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What is the Right Stall Size for Your Horse?

What is the Right Stall Size for Your Horse?

Horses In Stalls

Whether you've just bought a horse or you're building a new stable for your equine herd, you'll need to know the ideal size stall for your animal. That answer will depend on a variety of factors. When you're seeking or designing proper housing for your steed, make sure you know what horse stall size is ideal for its comfort. 

Understand Why Your Stall's Size Matters

The truth is that horses feel most at home in open spaces. However, that may not be a viable option for you. When you need to provide indoor housing, you should find or build a stall that allows your horse to turn around easily and to lie down and get back up again without getting cast. Depending on the size of your equine, the ideal horse stall size can vary.

As a starting point, Penn State Extension recommends a 12 foot by 12 foot box stall for a 1,000 pound horse. Generally speaking, a horse that weighs approximately a half ton will measure somewhere around 15 hands from the withers. Stalls can be smaller in size for miniature horses and ponies and larger for draft horses.

Consider Your Horse's Activity Level

The horse stall size required for your equine to feel at ease may vary based on its activity level and how much time it spends in the stall. The more time your horse spends indoors, the more space it should have. If you bring your animal in for feeding but turn it out to pasture the rest of the time, it won't need as much square footage. You should still provide enough room for it to turn around and roll on the ground without running into the walls. In addition, if your horse is more active, it may need additional space to move around freely.


Plan Extra for Stallions and Broodmares 

Horse Stall Size

If you have plans for breeding horses or for housing pregnant mares, you'll need more spacious stalls for your stock. Stallions need extra room to move around when indoors, so a 12 foot by 12 foot stall is likely to be too restrictive. Similarly, when a mare is in labor, she'll need room to walk around and get up and down freely. You can provide extra space fairly easily if you construct some stalls with removable walls. That way a standard square box stall can become a rectangular space that's twice the size.


Make Sure the Ceiling Has Enough Clearance


In addition to floor space, you'll want to consider the height of the ceiling where you house your horse. Adequate overhead space allows for good air circulation in the building. In the event your horse becomes spooked and rears up in the stall, higher ceilings will help protect your animal from banging its head on overhead structures. With this in mind, the minimum height for a ceiling should be 10 feet, with a 12-14 foot clearance being more ideal.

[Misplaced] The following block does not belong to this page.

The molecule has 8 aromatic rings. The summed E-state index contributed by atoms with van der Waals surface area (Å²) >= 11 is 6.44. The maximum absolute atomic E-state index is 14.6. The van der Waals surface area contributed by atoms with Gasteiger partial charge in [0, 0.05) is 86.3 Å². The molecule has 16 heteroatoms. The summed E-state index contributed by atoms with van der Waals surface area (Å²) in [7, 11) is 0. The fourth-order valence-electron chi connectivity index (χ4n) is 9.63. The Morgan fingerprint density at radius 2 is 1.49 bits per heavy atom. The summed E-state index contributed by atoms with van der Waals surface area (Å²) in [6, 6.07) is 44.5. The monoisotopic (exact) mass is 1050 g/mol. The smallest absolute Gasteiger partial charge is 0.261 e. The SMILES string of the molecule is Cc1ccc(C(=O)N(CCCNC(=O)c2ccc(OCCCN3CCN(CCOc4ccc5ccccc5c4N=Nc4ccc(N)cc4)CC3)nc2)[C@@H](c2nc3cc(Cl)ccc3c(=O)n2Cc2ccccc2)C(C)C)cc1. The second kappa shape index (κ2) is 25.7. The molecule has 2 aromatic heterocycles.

Don't Forget About Doors and Partitions

 Horse Stable

When evaluating your horse stall size, make sure you don't forget about the door width and partition height. Doors need have an opening that's wide enough for you and your animal to pass through safely. For an average size horse, the door opening width should be at least 4 feet. If you use a swing door, make sure the door opens into the aisle and not into the stall. This will ensure access in the event that your animal becomes cast against the stall right by the door.

In most stables, stall partitions do not reach to the ceiling. Providing an opening above the line of stalls helps encourage good air flow and ventilation. However, partitions should be high enough to prevent your horse from getting hung up on the wall if they kick or rear. For the average horse, 8 feet is a good height.


How Big Should a Horse Stall Be?

 How Big is a Horse Stall


Because horses come in different sizes and have different needs, the ideal horse stall size can vary. Below are some guidelines to follow when considering the right dimensions for your animal's housing:


  • Average sized horse (approximately 1,000 pounds): 12 feet by 12 feet of floor space will provide adequate room for your horse to turn around, lie down, and get up comfortably.
  • Pony, miniature horse, or some smaller breeds (such as Morgans and Arabians): 10 feet by 10 feet is enough room to move freely and not become cast against a wall.
  • Draft breeds and large sized horses (1,500+ pounds): You will need at least 14 feet by 14 feet. These horses are often 17 hands or higher and need more space to turn and to move freely.
  • Breeding stock: Whether you're thinking about a stallion or a brood mare, you'll want to plan additional space. A 16 foot by 16 foot or a 12 foot by 24 foot stall will allow your animal room to move around. Stallions need space to pace around and release some of their energy. Pregnant mares preparing for labor will need to move around and get up and down easily during the delivery process.

These are recommendations for horses that will be housed in a stall for the bulk of the day. Sometimes, your building's structure will require adjustments in the stall's layout. If your architecture won't allow for a 12 foot depth, you may be able to make up for it in length. A rectangular stall that is 10 feet deep and 14 feet long is a viable option. Just avoid making your stall any narrower than 10 feet, or your horse may have difficulty turning and moving around.

When you take the time to make sure that your steed has a comfortable box stall, it shows everyone around you that you're a horse lover as much as the clothes you wear to display your enthusiasm for everything equine.



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